16 February 2005
Rumsfeld Outlines Defense Budget Request for Congress
Testifies to Armed Services committees February 16
Washington -- Defense Secretary Donald Rumsfeld presented a defense budget request of approximately $420 billion for fiscal year 2006 to Congress February 16.
Testifying along with Joint Chiefs of Staff Chairman General Richard Myers to the House and Senate Armed Services Committees, Rumsfeld submitted a detailed written request for $419.3 billion in defense spending, which represents a 4.8 percent increase over the current budget, and a 41 percent increase over fiscal year 2001.
Defense spending, Rumsfeld said in written testimony, now represents 16.5 percent of total federal spending, and 3.3 percent of U.S. gross domestic product. "But more important than the raw numbers are the choices we have made and the priorities the President has set to fulfill his oath to protect this and future generations of Americans," he said.
Time and again Rumsfeld mentioned the changed nature of today's threats and the corresponding need to change U.S. military capabilities to confront and neutralize those threats. Americans, he said, need to "recognize we are engaged in a war and yet still functioning under peacetime constraints, regulations and requirements, against an enemy unconstrained by laws or bureaucracies."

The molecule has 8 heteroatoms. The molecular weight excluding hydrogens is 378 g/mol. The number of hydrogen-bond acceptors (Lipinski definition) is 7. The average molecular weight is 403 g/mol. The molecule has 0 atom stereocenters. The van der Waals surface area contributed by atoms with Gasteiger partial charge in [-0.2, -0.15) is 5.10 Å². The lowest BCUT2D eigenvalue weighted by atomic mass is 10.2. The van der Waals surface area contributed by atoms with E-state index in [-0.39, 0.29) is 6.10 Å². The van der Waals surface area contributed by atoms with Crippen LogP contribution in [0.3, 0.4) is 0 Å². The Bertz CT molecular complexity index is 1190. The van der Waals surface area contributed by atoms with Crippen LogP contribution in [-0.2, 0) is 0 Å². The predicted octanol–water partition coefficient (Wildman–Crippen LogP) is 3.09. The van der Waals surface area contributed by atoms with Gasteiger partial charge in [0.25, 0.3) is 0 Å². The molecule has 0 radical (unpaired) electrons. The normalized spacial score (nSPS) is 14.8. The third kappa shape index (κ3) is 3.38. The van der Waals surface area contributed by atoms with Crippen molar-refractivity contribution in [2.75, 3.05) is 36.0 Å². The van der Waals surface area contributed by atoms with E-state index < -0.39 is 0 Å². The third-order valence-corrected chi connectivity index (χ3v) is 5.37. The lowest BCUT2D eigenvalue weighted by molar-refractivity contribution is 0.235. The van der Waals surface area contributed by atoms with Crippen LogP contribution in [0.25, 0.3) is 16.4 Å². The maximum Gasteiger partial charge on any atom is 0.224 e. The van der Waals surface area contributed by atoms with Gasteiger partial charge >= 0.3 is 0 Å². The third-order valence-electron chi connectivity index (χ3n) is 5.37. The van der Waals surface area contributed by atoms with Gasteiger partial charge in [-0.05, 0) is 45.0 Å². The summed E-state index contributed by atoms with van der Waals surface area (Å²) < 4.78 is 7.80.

In transforming the armed forces to meet 21st century threats, Rumsfeld said inefficiency is "always unfortunate, but in the Department of Defense, it can be deadly." He explained that "an idea ignored may be the next threat overlooked. A person performing a redundant task is not contributing to our defense. A dollar wasted is a dollar not invested in the war-fighter."
Regarding the global War on Terror, Rumsfeld noted that the U.S. and coalition effort in Iraq has recently borne fruit with the successful January 30 elections. Now, he said, the "government the terrorists seek to undermine and overthrow is not foreign or even a provisional government appointed by the United Nations. Rather, it is an Iraqi government, elected by the Iraqi people, to serve the Iraqi people." Meanwhile, he said, because of the development of technical countermeasures, U.S. forces are now discovering and destroying more than one third of improvised explosive devices before they can detonate, he said.
The 2006 defense budget request contains up to $750 million to build partner-nation security capacity. The money would go to military or security forces in Iraq, Afghanistan and other friendly nations to fight terror and to meet common threats.
The Army, Rumsfeld said, will expand to almost 512,000 soldiers by September 30 -- nearly 30,000 troops more than its end strength four years ago.
As for the Navy, along with its transformational new Fleet Response Plan, it now has "the capability to surge five- or six-carrier strike groups in 30 days, with the ability to deploy two more in 90 days -- a significant improvement over previous capabilities," Rumsfeld said. Moreover, aircraft carriers are much more capable than previously. In 1997, the carrier aircraft could engage about 200 targets per day, he said. In Operation Iraqi Freedom, this capability rose to over 600.
As for the Air Force, a single B-2 bomber can now successfully attack as many as 80 different targets with 80 precision munitions on one sortie, he said.
Rumsfeld's written submission is available on the Internet at: Testimony